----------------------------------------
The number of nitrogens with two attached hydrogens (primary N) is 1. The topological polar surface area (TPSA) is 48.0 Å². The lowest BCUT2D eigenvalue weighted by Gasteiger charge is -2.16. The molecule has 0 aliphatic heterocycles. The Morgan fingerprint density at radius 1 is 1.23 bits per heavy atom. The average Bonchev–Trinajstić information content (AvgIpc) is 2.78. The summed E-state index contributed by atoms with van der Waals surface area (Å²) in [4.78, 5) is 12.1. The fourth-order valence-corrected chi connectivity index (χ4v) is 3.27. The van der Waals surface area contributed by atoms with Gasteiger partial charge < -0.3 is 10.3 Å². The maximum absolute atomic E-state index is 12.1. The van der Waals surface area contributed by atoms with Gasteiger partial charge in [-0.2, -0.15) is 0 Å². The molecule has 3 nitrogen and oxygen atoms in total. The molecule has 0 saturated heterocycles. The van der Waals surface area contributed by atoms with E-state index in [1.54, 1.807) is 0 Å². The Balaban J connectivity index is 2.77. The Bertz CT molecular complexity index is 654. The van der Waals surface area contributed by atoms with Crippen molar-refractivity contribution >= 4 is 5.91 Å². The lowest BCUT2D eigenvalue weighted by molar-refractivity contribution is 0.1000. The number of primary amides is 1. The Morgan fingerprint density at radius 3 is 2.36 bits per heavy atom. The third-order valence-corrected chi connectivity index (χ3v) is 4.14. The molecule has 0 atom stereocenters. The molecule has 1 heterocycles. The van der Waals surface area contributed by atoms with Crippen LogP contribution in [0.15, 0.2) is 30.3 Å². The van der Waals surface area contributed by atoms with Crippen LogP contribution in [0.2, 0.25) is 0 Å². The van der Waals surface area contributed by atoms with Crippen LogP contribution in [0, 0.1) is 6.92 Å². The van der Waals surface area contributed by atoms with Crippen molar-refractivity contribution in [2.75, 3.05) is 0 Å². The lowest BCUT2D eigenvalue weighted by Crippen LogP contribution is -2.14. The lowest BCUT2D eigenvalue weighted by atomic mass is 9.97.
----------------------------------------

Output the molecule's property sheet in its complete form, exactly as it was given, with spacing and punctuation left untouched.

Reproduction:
The number of nitrogens with two attached hydrogens (primary N) is 1. The topological polar surface area (TPSA) is 48.0 Å². The lowest BCUT2D eigenvalue weighted by Gasteiger charge is -2.16. The molecule has 0 aliphatic heterocycles. The Morgan fingerprint density at radius 1 is 1.23 bits per heavy atom. The average Bonchev–Trinajstić information content (AvgIpc) is 2.78. The summed E-state index contributed by atoms with van der Waals surface area (Å²) in [4.78, 5) is 12.1. The fourth-order valence-corrected chi connectivity index (χ4v) is 3.27. The van der Waals surface area contributed by atoms with Gasteiger partial charge < -0.3 is 10.3 Å². The maximum absolute atomic E-state index is 12.1. The van der Waals surface area contributed by atoms with Gasteiger partial charge in [-0.2, -0.15) is 0 Å². The molecule has 3 nitrogen and oxygen atoms in total. The molecule has 0 saturated heterocycles. The van der Waals surface area contributed by atoms with E-state index in [1.54, 1.807) is 0 Å². The Balaban J connectivity index is 2.77. The Bertz CT molecular complexity index is 654. The van der Waals surface area contributed by atoms with Crippen molar-refractivity contribution >= 4 is 5.91 Å². The lowest BCUT2D eigenvalue weighted by molar-refractivity contribution is 0.1000. The number of primary amides is 1. The Morgan fingerprint density at radius 3 is 2.36 bits per heavy atom. The third-order valence-corrected chi connectivity index (χ3v) is 4.14. The molecule has 0 atom stereocenters. The molecule has 1 heterocycles. The van der Waals surface area contributed by atoms with Crippen LogP contribution in [0.15, 0.2) is 30.3 Å². The van der Waals surface area contributed by atoms with Crippen LogP contribution in [0.2, 0.25) is 0 Å². The van der Waals surface area contributed by atoms with Crippen LogP contribution in [0, 0.1) is 6.92 Å². The van der Waals surface area contributed by atoms with Crippen molar-refractivity contribution in [2.75, 3.05) is 0 Å². The lowest BCUT2D eigenvalue weighted by Crippen LogP contribution is -2.14. The lowest BCUT2D eigenvalue weighted by atomic mass is 9.97.